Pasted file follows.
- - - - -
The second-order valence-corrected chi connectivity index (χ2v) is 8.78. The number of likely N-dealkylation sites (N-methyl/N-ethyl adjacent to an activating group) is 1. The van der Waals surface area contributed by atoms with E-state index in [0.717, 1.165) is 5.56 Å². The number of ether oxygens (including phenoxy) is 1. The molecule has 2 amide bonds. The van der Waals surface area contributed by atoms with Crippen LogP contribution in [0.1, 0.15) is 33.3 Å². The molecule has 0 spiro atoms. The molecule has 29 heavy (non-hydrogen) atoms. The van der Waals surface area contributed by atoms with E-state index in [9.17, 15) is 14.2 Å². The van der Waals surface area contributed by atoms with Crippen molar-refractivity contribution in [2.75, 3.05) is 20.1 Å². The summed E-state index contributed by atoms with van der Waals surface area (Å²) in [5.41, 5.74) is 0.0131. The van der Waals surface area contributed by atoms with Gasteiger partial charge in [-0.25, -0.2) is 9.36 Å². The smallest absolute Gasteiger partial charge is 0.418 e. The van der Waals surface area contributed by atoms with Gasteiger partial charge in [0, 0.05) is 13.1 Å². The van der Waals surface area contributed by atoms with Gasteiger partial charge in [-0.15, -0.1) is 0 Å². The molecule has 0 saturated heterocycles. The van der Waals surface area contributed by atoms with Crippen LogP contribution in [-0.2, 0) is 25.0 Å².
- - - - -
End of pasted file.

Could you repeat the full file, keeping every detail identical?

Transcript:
The second-order valence-corrected chi connectivity index (χ2v) is 8.78. The number of likely N-dealkylation sites (N-methyl/N-ethyl adjacent to an activating group) is 1. The van der Waals surface area contributed by atoms with E-state index in [0.717, 1.165) is 5.56 Å². The number of ether oxygens (including phenoxy) is 1. The molecule has 2 amide bonds. The van der Waals surface area contributed by atoms with Crippen LogP contribution in [0.1, 0.15) is 33.3 Å². The molecule has 0 spiro atoms. The molecule has 29 heavy (non-hydrogen) atoms. The van der Waals surface area contributed by atoms with E-state index in [9.17, 15) is 14.2 Å². The van der Waals surface area contributed by atoms with Crippen molar-refractivity contribution in [2.75, 3.05) is 20.1 Å². The summed E-state index contributed by atoms with van der Waals surface area (Å²) in [5.41, 5.74) is 0.0131. The van der Waals surface area contributed by atoms with Gasteiger partial charge in [-0.25, -0.2) is 9.36 Å². The smallest absolute Gasteiger partial charge is 0.418 e. The van der Waals surface area contributed by atoms with Gasteiger partial charge in [0, 0.05) is 13.1 Å². The van der Waals surface area contributed by atoms with Gasteiger partial charge in [-0.15, -0.1) is 0 Å². The molecule has 0 saturated heterocycles. The van der Waals surface area contributed by atoms with Crippen LogP contribution in [-0.2, 0) is 25.0 Å².